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Understanding radar objections for building developments

Understanding radar objections for building developments
November 21, 2014 Danny Scrivener

All modern primary surveillance radar (PSR) have the capability to remove returns from static structures. This is essential to ensure that the radar can work effectively in built up areas or where terrain can obstruct the radar’s beam.

Both PSR and secondary surveillance radar (SSR), however, are susceptible to the obstruction blocking the radar beam. This can lead to stakeholders objecting to new buildings at the planning application stage.

Interference Mechanism

‘Radar beam blocking’ can affect the functionality of a radar by reducing and degrading its coverage in the airspace beyond the structure.

For air traffic control radar (PSR and SSR), this can cause aircraft to be hidden or ‘lost’ in the affected airspace.

For Meteorological radar, the obstruction may lead to weather systems being missed or miscalculated.

The figure below shows an aerial view of a radar and an obstruction e.g. a building. The reduction in radar signal strength is greatest in the immediate area behind the obstruction. The signal strength then increases as the distance beyond the obstruction increases.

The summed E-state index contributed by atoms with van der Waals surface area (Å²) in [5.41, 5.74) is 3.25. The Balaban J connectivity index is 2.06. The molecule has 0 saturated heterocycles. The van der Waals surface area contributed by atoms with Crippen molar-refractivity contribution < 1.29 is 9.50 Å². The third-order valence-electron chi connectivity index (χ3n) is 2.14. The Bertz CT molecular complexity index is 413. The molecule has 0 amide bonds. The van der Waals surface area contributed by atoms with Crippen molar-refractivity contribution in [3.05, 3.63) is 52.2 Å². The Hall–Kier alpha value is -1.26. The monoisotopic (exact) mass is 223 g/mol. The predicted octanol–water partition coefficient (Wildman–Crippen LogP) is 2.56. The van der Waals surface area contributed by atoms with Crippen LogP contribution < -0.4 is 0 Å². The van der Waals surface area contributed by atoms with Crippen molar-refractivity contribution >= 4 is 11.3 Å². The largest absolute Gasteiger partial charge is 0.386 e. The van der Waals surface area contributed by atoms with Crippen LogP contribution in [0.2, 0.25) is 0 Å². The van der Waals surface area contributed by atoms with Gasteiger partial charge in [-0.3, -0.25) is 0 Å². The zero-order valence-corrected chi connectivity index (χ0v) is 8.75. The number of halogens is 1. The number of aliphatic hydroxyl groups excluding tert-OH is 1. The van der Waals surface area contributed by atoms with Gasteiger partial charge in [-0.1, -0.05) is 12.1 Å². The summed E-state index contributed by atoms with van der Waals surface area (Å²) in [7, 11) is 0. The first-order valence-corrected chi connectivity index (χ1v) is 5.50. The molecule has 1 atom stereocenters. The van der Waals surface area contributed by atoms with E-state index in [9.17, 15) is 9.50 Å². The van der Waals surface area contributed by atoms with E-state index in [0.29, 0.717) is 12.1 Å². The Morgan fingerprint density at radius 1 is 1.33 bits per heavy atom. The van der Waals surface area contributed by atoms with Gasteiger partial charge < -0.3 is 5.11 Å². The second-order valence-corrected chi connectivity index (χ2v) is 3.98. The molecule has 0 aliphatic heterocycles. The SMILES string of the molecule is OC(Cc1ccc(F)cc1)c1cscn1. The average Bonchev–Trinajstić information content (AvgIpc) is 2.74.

Obstruction, Radar Beam Blocking Diagram

Guidance

The International Civil Aviation Organisation (ICAO) have produced guidelines for calculating the exclusion zone around radar installations. This exclusion zone is known as a ‘Building Restricted Area’ (BRA). These zones are presented in the ICAO document titled ‘European Guidance Material On Managing Building Restricted Areas [1]’.

Example – Proposed Housing Development in Scotland

An example of a radar-based building objection is presented in a news article from Press and Journal [2]. A proposed 4,700 homes in Aberdeen were subject to a NATS radar objection due to the possible impact upon the Perwinnes en-route radar.

Conclusions

If you are planning to develop a large structure near a PSR or SSR installation (within 15km for aviation radar), it is important to consult with the relevant radar stakeholders to understand whether an objection may be raised. In the majority of cases it may be that no objection materialises, however to avoid any unnecessary delays, consultation with the relevant radar stakeholder is advised.

Please get in touch should you receive a radar objection for your proposed building development, we will be happy to help.

[1] ICAO EUR DOC 015, 2009. EUROPEAN GUIDANCE MATERIAL ON MANAGING BUILDING RESTRICTED AREAS, second edition.

[2] 4700 Aberdeen homes set for green light

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